During the nearly eight-hour drive from her home in Virginia to Berea, folk singer Narissa Bond said she watched the Kentucky countryside unfold before her and began to get emotional. “It was a very emotional journey for me,” she explained over a meal at the Village Trough in Berea on Friday evening. “I’m very excited to be here and learn more about the history.” It was Bond’s first opportunity to see the place where her great-grandfather James, who was born into slavery, would pursue his education as a free man at Berea College.Bond was in Berea to perform in the town’s First Friday event for September that was conducted in collaboration with the Clear Creek Festival. One of the highlights of her set was a song she wrote about her great-grandfather called “The Road to Berea.” It details James Bond’s journey from southern Kentucky to Berea College. “His mother gave him a cow to pay for his tuition, and he walked 75 miles from where he lived in Kentucky to Berea to attend college here,” Bond explained. “He was born into slavery, but was emancipated when he was about 3-years-old. It is a remarkable story.” Bond said she wrote “The Road to Berea” about four years ago and was excited to perform the song in the town where her great-grandfather studied. “It means a lot more to me now that I am here and see it first hand,” she said of the song. “A lot of times I write something without having actually experienced it, but now I have with this song.”Bond said she planned to visit Berea College’s archives to learn more about her great-grandfather’s time at the college. “I can’t wait to go there and visit,” she said Friday. “He wasn’t able to achieve all that he wanted to because of the Day Law (passed in 1904) and had to leave Berea. And I can’t wait to find out more about his time here and what he went through.” Bond, whose relatives include the late civil rights activist Julian Bond, said her family came to Berea a few years ago to accept an award on behalf of her grandfather, but she was unable to attend. “Now I can see it for myself and walked where he walked,” she said. “I’m on my own ‘Road to Berea’ in a way. It is amazing to have a tie to a place you have never even seen.”Bond, whose music includes themes of social change, said she enjoys the opportunity to do political songs. “I don’t get to do them much anymore,” she explained. “It feels great to be around other artists and activists at First Friday. I look around and see the tents and the people coming together and I’m hopeful.” Shortly after Bond’s performance Friday, Bereans for Michael Brown and civil rights groups from Berea College performed a demonstration for the gathered crowd.A musical theater piece from Clear Creek Festival organizers Bob Martin and Carrie Brunk titled “Land-Water-Food-Story” was also performed. The ensemble piece was designed to promote discussion on fracking in Kentucky and other important conservation issues surrounding the state. ” - Ricki Barker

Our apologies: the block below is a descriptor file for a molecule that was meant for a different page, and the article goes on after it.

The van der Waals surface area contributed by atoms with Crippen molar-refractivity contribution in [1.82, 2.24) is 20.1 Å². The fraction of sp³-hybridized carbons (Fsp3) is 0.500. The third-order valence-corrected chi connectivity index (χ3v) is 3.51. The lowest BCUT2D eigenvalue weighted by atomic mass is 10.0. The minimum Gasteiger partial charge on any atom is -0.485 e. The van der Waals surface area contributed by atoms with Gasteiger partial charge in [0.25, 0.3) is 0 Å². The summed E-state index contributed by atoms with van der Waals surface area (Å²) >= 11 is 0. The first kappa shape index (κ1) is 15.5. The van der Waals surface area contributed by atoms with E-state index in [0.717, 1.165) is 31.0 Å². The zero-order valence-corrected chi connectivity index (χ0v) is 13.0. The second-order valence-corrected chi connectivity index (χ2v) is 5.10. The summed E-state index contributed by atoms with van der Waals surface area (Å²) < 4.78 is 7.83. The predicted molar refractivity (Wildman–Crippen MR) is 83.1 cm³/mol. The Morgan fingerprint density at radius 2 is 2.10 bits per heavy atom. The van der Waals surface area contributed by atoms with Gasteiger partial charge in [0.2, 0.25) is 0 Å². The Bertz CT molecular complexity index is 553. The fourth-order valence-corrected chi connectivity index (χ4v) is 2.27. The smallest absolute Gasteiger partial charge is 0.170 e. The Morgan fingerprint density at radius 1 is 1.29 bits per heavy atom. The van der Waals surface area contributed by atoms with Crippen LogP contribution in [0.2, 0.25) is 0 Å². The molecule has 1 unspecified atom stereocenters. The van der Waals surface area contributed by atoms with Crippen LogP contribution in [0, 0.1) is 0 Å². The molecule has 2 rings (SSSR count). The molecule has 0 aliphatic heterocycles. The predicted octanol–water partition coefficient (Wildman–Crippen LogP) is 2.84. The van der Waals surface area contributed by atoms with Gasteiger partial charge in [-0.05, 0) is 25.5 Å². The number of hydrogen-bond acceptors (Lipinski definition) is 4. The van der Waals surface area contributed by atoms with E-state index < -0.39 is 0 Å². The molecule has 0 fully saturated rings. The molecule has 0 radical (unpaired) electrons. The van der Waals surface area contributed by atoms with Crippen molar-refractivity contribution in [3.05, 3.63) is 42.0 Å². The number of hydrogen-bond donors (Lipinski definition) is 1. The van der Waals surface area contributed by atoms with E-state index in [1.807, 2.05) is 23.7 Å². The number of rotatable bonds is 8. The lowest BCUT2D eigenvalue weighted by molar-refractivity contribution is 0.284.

The Richmond Connection